Our children are who they are because we made the choice to use donor. Had our children been genetically my husbands, then we not have the beautiful children we have today, we would have different beautiful children. (I wouldn’t change the ones I have). Therefore, to deny where they have come from is to deny part of who they are.

  5. Silver says:

    Our family had a real life situation which might have exposed a non-teller. My father had High Grade Non-Hodgkins Lymphoma and, had the chemo not been able to knock it out (which it hadn’t, at round 7 out of 8 of the chemo sessions), the next step would have been a stem cell transplant from either a sibling or a child. I would hate to end up in such a situation and have to find a way to explain to an child (even/especially an adult child) why they couldn’t donate to their parent. Or why a parent couldn’t donate to a child!

    Ultimately, the main reason to tell is because that information doesn’t just belong to us – it should belong the the child too – it’s part of their story. I think that those who do not want to tell have not come to terms with their own situation and are still grieving what they cannot have – a genetic child. Just as with adoption, those who enter into donor IVF should see it as a positive step, not a poor second choice – or not do it at all!

    • oliviasview says:

      Thanks for taking the time again to comment Silver. I agree that donor conception is not for everyone. In my ideal world those who cannot shoulder the responsibility to ‘tell’ would not be using donor conception to make their family.

  6. Mac says:

    I have for a while wanted to reply to some of the fertility friend posts but no my replies would not be welcome – being in the pro telling camp and all.

    I can see these ladies are in distress and I too was there not that long ago. Although, I have always been clear in my mind that I would be honest.

    It took me a long time for donor conception to sit comfortably with me. It was only when I accepted that conceiving naturally with my husband is not possible and taking time to grieve my fantasised family that I could look at donor conception comfortably. I am not saying that the family we are having will be second choice, far from it. I just never considered that there would be a need to consider options out with naturally conceiving. topic icon topic icon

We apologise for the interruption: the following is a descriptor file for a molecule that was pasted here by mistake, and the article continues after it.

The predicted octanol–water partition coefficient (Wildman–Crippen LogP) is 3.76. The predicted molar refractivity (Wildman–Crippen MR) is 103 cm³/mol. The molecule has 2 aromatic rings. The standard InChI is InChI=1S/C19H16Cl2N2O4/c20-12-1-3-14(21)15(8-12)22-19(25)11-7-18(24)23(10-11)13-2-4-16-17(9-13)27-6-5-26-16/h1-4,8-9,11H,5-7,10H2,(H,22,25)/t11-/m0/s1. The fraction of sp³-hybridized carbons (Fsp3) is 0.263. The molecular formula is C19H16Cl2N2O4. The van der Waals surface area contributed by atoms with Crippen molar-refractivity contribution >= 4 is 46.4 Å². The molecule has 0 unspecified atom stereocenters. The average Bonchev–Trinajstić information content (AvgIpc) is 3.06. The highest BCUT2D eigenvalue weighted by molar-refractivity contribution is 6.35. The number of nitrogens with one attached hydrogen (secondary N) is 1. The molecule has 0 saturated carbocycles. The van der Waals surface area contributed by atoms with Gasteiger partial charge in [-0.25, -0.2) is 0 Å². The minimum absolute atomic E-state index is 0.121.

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    Keeping donor conception a secret, in my opinion, is not brave. For me, I would be keeping secrets because I felt shame in my actions. That sits very uncomfortably with me. Having a family should be an exiting time. Bravery is taking accountability for your actions and supporting the family to grow up strong and confident.

  7. Mac says:

    There have been a few times when I have wanted to comment on the fertility friends posts. However, I know that I will be met with hostility – being in the pro telling camp and all.

    I feel the pain and frustrations of not knowing what is best. For a long time, donor conception has sat uncomfortably with me. It was only when I fully accepted that my husband and I will never conceive naturally and after grieving my fantasised family that I could move on. Donor conception sits far more comfortably. I am not saying the children we plan to have will be second best, far far from it. It is just that I never thought there would be the need for a second option.

    As far a bravery goes. For me, keeping a secret would be implying that there is shame to be concealed. Bravery, is taking full accountability of your choices and supporting your family to flourish. Having a family should be an exciting time.

  8. Liz says:

    Parents who don’t tell make a mistake. They miss the chance to convey the idea that donor conception is no big deal.

    Hiding donor conception suggests to the child there is something shameful about donor conception. It also suggests that the family is not legitimate, unstable, and vulnerable.

    Hiding donor conception may suggest to the child that her/his family is not “real.”

    Children need to know their family is stable, dependable, and reliable. Confident parents convey this message to their child from a young age.

    Lying to children undermines confidence in the family structure.

    • oliviasview says:

      You hit the nail on the head as usual Liz. I am taking your comments to the Preparation for Donor Conception Parenthood workshop I am contributing to tomorrow.

  9. Lorraine says:

    Although I strongly oppose the Anti-Donor conception camp, this subject of this post illustrates the reasons why I am overall more frustrated with comments parents that use TPR than those that oppose it.

  10. oliviasview says:

    Deeply frustrating Lorraine. I so agree.